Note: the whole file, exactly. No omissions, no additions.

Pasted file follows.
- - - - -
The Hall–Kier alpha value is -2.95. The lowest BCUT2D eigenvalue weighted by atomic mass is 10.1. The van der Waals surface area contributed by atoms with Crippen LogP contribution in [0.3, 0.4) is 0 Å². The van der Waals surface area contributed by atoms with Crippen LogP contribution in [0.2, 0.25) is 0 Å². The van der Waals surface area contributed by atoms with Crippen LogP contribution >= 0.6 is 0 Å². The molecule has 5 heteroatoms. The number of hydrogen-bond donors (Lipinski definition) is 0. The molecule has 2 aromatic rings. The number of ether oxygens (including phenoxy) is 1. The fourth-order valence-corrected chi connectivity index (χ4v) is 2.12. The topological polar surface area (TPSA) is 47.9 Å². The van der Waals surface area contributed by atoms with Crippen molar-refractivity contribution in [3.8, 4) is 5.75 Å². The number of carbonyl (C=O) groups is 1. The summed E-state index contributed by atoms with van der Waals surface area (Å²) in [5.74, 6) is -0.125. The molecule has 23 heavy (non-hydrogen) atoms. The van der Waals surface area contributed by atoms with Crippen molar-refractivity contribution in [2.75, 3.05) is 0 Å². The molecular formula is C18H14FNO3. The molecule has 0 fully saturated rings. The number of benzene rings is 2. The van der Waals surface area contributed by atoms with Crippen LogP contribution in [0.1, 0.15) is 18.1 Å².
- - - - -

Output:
The Hall–Kier alpha value is -2.95. The lowest BCUT2D eigenvalue weighted by atomic mass is 10.1. The van der Waals surface area contributed by atoms with Crippen LogP contribution in [0.3, 0.4) is 0 Å². The van der Waals surface area contributed by atoms with Crippen LogP contribution in [0.2, 0.25) is 0 Å². The van der Waals surface area contributed by atoms with Crippen LogP contribution >= 0.6 is 0 Å². The molecule has 5 heteroatoms. The number of hydrogen-bond donors (Lipinski definition) is 0. The molecule has 2 aromatic rings. The number of ether oxygens (including phenoxy) is 1. The fourth-order valence-corrected chi connectivity index (χ4v) is 2.12. The topological polar surface area (TPSA) is 47.9 Å². The van der Waals surface area contributed by atoms with Crippen molar-refractivity contribution in [3.8, 4) is 5.75 Å². The number of carbonyl (C=O) groups is 1. The summed E-state index contributed by atoms with van der Waals surface area (Å²) in [5.74, 6) is -0.125. The molecule has 23 heavy (non-hydrogen) atoms. The van der Waals surface area contributed by atoms with Crippen molar-refractivity contribution in [2.75, 3.05) is 0 Å². The molecular formula is C18H14FNO3. The molecule has 0 fully saturated rings. The number of benzene rings is 2. The van der Waals surface area contributed by atoms with Crippen LogP contribution in [0.1, 0.15) is 18.1 Å².